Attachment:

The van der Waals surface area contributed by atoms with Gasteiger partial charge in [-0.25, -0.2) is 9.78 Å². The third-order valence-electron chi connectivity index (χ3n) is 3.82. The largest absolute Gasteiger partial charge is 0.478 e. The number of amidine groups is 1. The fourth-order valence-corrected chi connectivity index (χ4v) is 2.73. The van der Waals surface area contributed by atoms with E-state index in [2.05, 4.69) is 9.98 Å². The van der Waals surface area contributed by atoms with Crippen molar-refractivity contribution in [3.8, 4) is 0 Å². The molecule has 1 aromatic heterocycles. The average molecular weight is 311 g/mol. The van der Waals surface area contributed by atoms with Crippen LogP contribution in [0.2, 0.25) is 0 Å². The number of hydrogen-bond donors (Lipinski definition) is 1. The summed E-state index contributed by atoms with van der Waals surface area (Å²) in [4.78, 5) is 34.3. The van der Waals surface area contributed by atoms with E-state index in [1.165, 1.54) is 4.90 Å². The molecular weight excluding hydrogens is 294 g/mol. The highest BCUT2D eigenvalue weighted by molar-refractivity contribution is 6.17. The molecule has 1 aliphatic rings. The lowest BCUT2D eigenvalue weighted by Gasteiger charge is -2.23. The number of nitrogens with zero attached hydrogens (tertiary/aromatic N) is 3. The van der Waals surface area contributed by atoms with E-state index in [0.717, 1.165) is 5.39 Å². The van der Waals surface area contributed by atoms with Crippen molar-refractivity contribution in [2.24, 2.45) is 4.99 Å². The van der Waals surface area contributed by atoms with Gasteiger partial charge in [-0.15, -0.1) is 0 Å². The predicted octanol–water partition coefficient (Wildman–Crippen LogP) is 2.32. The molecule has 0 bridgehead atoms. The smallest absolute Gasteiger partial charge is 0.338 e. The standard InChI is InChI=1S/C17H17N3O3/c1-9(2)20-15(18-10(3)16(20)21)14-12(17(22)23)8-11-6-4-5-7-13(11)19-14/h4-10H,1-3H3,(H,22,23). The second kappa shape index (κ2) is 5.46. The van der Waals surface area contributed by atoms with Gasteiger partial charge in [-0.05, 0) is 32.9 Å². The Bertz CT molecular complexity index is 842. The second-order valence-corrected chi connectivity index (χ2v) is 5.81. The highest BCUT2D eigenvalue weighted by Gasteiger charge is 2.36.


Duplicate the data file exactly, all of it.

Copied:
The van der Waals surface area contributed by atoms with Gasteiger partial charge in [-0.25, -0.2) is 9.78 Å². The third-order valence-electron chi connectivity index (χ3n) is 3.82. The largest absolute Gasteiger partial charge is 0.478 e. The number of amidine groups is 1. The fourth-order valence-corrected chi connectivity index (χ4v) is 2.73. The van der Waals surface area contributed by atoms with E-state index in [2.05, 4.69) is 9.98 Å². The van der Waals surface area contributed by atoms with Crippen molar-refractivity contribution in [3.8, 4) is 0 Å². The molecule has 1 aromatic heterocycles. The average molecular weight is 311 g/mol. The van der Waals surface area contributed by atoms with Crippen LogP contribution in [0.2, 0.25) is 0 Å². The number of hydrogen-bond donors (Lipinski definition) is 1. The summed E-state index contributed by atoms with van der Waals surface area (Å²) in [4.78, 5) is 34.3. The van der Waals surface area contributed by atoms with E-state index in [1.165, 1.54) is 4.90 Å². The molecular weight excluding hydrogens is 294 g/mol. The highest BCUT2D eigenvalue weighted by molar-refractivity contribution is 6.17. The molecule has 1 aliphatic rings. The lowest BCUT2D eigenvalue weighted by Gasteiger charge is -2.23. The number of nitrogens with zero attached hydrogens (tertiary/aromatic N) is 3. The van der Waals surface area contributed by atoms with E-state index in [0.717, 1.165) is 5.39 Å². The van der Waals surface area contributed by atoms with Crippen molar-refractivity contribution in [2.24, 2.45) is 4.99 Å². The van der Waals surface area contributed by atoms with Gasteiger partial charge in [-0.15, -0.1) is 0 Å². The predicted octanol–water partition coefficient (Wildman–Crippen LogP) is 2.32. The molecule has 0 bridgehead atoms. The smallest absolute Gasteiger partial charge is 0.338 e. The standard InChI is InChI=1S/C17H17N3O3/c1-9(2)20-15(18-10(3)16(20)21)14-12(17(22)23)8-11-6-4-5-7-13(11)19-14/h4-10H,1-3H3,(H,22,23). The second kappa shape index (κ2) is 5.46. The van der Waals surface area contributed by atoms with Gasteiger partial charge in [-0.05, 0) is 32.9 Å². The Bertz CT molecular complexity index is 842. The second-order valence-corrected chi connectivity index (χ2v) is 5.81. The highest BCUT2D eigenvalue weighted by Gasteiger charge is 2.36.